Grand Ascent



View of Greenwich Park from the north, Francis Place, 1676:

© British Museum (CC BY NC- 4.0)


The Grand Ascent, commonly known as the Giant Steps, was a series of 40-yard-wide (36 metres) grass terraces cut into the hill up to the Royal Observatory in the seventeenth century. They were part of a formal landscape design created for King Charles II by André Le Nôtre, the architect of the Palace of Versailles gardens in France.

Sir William Boreman, Clerk Comptroller of the Household to Charles II, obtained approval for the construction of the Grand Ascent in 1661. They were constructed between September 1661 and June 1662 and edged with Scot’s pine trees (Pinus sylvestris) in 1664.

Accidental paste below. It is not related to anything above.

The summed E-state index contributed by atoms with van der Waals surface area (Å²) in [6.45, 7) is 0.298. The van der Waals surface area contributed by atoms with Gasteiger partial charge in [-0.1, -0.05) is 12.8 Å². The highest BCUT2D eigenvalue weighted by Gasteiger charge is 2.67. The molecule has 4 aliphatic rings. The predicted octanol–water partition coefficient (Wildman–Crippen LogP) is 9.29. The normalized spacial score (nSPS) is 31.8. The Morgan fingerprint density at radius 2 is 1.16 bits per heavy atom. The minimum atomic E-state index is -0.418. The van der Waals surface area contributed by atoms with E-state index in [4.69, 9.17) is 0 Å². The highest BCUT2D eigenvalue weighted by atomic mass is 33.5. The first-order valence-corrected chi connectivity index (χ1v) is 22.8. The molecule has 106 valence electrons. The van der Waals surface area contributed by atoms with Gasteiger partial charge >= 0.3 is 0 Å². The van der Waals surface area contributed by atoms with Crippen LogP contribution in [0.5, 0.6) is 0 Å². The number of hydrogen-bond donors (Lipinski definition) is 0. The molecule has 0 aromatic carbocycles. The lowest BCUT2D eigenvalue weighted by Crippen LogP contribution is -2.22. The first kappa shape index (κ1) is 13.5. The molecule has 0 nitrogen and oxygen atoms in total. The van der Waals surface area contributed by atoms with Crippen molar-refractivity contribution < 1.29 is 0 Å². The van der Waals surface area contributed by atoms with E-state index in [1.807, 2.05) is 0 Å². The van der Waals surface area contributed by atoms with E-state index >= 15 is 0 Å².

As the works proceeded from 1662, Charles II planned to add a cascade down the hillside. In a letter to his sister in October 1664, he wrote, ‘Pray let Le Nôtre goe on with the modell and only tell him that this addition that I can bring water to the top of the hill so that he might add much to the beauty of the descents by a cascade of water’ 

In April 1662, the Grand Ascent was referred to by the diarist Samuel Pepys when he wrote, ‘To Greenwich by water, Sir William Pen and I walked into the park where the king hath planted trees and made steps up to the castle which is very magnificent.’ 

The Grand Ascent was illustrated on many seventeenth- and eighteenth-century maps and paintings, with the number of steps shown varying from seven to 12. 

The steps have suffered from erosion and degradation due to the number of visitors to the park and are no longer visible. A major element of the Greenwich Park Revealed project will be to restore the Grand Ascent in 2024.